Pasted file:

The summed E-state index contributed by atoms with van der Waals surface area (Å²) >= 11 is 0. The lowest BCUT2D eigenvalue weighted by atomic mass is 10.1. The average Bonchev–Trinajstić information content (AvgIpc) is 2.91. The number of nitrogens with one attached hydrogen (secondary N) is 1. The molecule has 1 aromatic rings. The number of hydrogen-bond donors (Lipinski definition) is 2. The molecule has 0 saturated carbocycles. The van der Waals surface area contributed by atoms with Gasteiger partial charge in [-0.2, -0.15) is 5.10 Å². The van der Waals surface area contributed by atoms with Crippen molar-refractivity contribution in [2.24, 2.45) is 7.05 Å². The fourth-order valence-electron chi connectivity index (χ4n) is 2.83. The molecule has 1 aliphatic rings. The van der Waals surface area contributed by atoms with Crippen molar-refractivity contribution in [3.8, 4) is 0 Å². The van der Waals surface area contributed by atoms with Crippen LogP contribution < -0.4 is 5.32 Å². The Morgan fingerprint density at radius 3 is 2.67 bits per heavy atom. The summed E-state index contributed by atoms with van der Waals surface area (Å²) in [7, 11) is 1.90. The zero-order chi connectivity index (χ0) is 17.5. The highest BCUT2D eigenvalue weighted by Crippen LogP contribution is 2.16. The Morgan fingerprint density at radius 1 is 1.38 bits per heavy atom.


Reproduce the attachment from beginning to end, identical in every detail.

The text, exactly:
The summed E-state index contributed by atoms with van der Waals surface area (Å²) >= 11 is 0. The lowest BCUT2D eigenvalue weighted by atomic mass is 10.1. The average Bonchev–Trinajstić information content (AvgIpc) is 2.91. The number of nitrogens with one attached hydrogen (secondary N) is 1. The molecule has 1 aromatic rings. The number of hydrogen-bond donors (Lipinski definition) is 2. The molecule has 0 saturated carbocycles. The van der Waals surface area contributed by atoms with Gasteiger partial charge in [-0.2, -0.15) is 5.10 Å². The van der Waals surface area contributed by atoms with Crippen molar-refractivity contribution in [2.24, 2.45) is 7.05 Å². The fourth-order valence-electron chi connectivity index (χ4n) is 2.83. The molecule has 1 aliphatic rings. The van der Waals surface area contributed by atoms with Crippen molar-refractivity contribution in [3.8, 4) is 0 Å². The van der Waals surface area contributed by atoms with Crippen LogP contribution < -0.4 is 5.32 Å². The Morgan fingerprint density at radius 3 is 2.67 bits per heavy atom. The summed E-state index contributed by atoms with van der Waals surface area (Å²) in [7, 11) is 1.90. The zero-order chi connectivity index (χ0) is 17.5. The highest BCUT2D eigenvalue weighted by Crippen LogP contribution is 2.16. The Morgan fingerprint density at radius 1 is 1.38 bits per heavy atom.